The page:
Cold War Ideology
World War II ended with the Allied forces Britain, America and Russia winning against Germany Italy and Japan or the Axis power. Nonetheless after the devastation of Europe, two new superpowers emerged America and Russia. These two have different ideas on how the world should be managed or what policy shall apply.
The ideology that is present during the Cold War can be attributed to global hegemony. It has been a silent battle between two political systems Democracy and Communism.
The form of government of a country determines which side it prefers. The Cold War becomes a race between the two superpowers, the more advance one becomes the greater the support it received. Democracy and Communism are incompatible, while democracy ushered free market trade, communism sets centralized market controlled by the government. The race started with industrialization race towards economic race that later moved to technological race and transformed to space race and nuclear weapons arms race (Seabury, 1967).
American Policies and Principles
George Kennan developed the policy of containment which was adapted by the United States. It was meant to check how the Soviet would expand towards Eastern Europe. The Truman Doctrine was later established to aid Greece and Turkey with their fight against communism. During the 1940’s and the 1950’s United States was seen as the free-world endorser demeaning communism as anti-liberty. Germany was an essential part of the Cold War. Both the superpowers want to get some part of it. Containment was further elaborated by the Truman Doctrine with an emphasis on helping any country who was threatened by communism (Seabury, 1967). Thus, the United States got involved with wars in Vietnam and in Korea. United States also became a significant actor controlling or dominating the United Nations.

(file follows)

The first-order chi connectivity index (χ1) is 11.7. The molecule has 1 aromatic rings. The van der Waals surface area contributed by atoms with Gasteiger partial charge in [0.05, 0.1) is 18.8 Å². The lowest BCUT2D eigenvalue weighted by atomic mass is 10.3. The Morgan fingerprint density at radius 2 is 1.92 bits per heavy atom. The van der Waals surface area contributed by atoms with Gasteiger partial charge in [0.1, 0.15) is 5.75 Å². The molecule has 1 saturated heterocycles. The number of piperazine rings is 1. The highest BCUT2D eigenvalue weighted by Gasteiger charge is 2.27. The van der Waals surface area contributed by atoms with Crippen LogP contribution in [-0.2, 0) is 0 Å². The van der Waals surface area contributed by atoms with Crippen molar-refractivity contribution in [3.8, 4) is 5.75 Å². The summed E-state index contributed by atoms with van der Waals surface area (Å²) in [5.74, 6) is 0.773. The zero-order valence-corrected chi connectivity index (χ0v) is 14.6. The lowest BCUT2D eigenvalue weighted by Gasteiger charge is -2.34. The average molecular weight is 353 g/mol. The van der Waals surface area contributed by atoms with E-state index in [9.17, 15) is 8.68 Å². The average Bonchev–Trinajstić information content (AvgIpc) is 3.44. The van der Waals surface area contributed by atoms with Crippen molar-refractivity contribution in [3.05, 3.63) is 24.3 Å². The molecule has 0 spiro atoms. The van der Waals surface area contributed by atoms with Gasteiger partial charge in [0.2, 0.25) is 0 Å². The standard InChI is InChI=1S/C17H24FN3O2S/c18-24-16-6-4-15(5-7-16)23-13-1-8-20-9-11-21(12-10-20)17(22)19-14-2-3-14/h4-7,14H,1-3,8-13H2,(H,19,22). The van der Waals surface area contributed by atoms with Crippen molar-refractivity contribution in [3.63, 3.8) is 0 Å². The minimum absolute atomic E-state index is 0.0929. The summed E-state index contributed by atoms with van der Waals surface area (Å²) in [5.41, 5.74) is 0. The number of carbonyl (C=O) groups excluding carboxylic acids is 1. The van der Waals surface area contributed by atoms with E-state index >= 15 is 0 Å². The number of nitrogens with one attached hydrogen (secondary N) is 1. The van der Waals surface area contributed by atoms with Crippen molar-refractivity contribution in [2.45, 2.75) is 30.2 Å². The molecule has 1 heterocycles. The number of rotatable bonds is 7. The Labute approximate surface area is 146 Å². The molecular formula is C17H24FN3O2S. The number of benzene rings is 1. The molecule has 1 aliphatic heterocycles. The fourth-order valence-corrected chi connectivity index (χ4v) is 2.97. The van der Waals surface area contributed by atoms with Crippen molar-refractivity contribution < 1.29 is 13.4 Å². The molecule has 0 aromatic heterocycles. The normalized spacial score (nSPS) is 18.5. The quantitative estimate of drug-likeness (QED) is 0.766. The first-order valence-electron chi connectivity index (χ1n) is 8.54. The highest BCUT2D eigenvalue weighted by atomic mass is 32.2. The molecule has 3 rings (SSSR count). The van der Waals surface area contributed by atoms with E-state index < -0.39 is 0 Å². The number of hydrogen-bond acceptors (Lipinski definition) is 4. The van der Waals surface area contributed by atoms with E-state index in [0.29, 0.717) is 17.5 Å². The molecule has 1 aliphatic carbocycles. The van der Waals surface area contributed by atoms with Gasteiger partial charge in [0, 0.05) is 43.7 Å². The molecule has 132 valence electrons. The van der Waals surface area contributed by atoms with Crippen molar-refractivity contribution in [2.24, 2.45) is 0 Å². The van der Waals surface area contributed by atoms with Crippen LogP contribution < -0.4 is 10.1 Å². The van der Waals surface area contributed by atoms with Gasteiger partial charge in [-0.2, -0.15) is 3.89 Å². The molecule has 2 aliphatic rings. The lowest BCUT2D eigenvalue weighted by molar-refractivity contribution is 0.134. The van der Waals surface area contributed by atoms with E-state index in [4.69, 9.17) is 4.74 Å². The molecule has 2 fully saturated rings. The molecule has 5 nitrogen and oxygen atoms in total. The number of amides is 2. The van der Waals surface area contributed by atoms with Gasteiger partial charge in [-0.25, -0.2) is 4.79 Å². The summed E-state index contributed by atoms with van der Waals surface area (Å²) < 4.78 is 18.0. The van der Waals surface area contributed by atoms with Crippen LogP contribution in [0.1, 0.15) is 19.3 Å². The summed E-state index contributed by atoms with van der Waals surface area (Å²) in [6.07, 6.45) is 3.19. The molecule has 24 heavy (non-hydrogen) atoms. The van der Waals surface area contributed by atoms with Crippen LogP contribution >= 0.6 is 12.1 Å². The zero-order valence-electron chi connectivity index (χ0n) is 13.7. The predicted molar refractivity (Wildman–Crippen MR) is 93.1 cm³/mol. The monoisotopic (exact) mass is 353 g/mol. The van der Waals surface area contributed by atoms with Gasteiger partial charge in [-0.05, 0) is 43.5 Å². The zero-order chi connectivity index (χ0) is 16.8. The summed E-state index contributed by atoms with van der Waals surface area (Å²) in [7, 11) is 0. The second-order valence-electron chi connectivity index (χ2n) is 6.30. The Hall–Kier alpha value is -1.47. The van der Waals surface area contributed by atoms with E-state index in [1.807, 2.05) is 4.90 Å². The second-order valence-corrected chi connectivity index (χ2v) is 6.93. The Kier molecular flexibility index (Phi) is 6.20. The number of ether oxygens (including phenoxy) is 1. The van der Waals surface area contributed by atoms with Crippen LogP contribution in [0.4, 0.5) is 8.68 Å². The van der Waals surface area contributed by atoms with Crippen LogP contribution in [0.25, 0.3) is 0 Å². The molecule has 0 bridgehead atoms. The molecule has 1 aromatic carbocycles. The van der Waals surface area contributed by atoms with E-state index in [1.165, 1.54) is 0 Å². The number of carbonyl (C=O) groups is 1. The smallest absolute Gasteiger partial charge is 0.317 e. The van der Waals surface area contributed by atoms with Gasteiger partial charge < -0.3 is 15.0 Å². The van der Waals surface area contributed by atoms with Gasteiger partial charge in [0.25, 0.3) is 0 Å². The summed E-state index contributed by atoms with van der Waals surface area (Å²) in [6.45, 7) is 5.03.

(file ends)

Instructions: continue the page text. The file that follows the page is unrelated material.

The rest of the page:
Seabury, P. (1967). The Rise and Decline of the Cold War. Basic Books. P. 57
Cite this Cold War Ideology Essay
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